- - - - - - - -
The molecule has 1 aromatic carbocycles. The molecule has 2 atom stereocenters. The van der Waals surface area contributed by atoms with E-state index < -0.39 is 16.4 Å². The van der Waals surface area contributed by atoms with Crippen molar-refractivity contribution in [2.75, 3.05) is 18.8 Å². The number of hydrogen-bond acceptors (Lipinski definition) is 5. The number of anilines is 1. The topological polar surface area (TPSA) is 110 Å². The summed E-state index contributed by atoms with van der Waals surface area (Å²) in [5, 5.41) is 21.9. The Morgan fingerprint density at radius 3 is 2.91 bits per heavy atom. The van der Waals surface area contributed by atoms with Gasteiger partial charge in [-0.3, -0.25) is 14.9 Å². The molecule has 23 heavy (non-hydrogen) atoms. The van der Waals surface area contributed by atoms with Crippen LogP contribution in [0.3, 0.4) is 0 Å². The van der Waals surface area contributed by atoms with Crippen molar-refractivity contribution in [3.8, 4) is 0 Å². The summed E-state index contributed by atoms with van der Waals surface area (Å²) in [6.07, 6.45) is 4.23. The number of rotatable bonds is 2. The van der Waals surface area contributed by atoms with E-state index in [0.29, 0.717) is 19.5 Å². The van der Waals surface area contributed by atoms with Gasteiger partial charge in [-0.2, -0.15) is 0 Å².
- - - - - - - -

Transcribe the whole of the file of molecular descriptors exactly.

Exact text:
The molecule has 1 aromatic carbocycles. The molecule has 2 atom stereocenters. The van der Waals surface area contributed by atoms with E-state index < -0.39 is 16.4 Å². The van der Waals surface area contributed by atoms with Crippen molar-refractivity contribution in [2.75, 3.05) is 18.8 Å². The number of hydrogen-bond acceptors (Lipinski definition) is 5. The number of anilines is 1. The topological polar surface area (TPSA) is 110 Å². The summed E-state index contributed by atoms with van der Waals surface area (Å²) in [5, 5.41) is 21.9. The Morgan fingerprint density at radius 3 is 2.91 bits per heavy atom. The van der Waals surface area contributed by atoms with Gasteiger partial charge in [-0.3, -0.25) is 14.9 Å². The molecule has 23 heavy (non-hydrogen) atoms. The van der Waals surface area contributed by atoms with Crippen LogP contribution in [0.3, 0.4) is 0 Å². The van der Waals surface area contributed by atoms with Crippen molar-refractivity contribution in [3.8, 4) is 0 Å². The summed E-state index contributed by atoms with van der Waals surface area (Å²) in [6.07, 6.45) is 4.23. The number of rotatable bonds is 2. The van der Waals surface area contributed by atoms with E-state index in [0.29, 0.717) is 19.5 Å². The van der Waals surface area contributed by atoms with Gasteiger partial charge in [-0.2, -0.15) is 0 Å².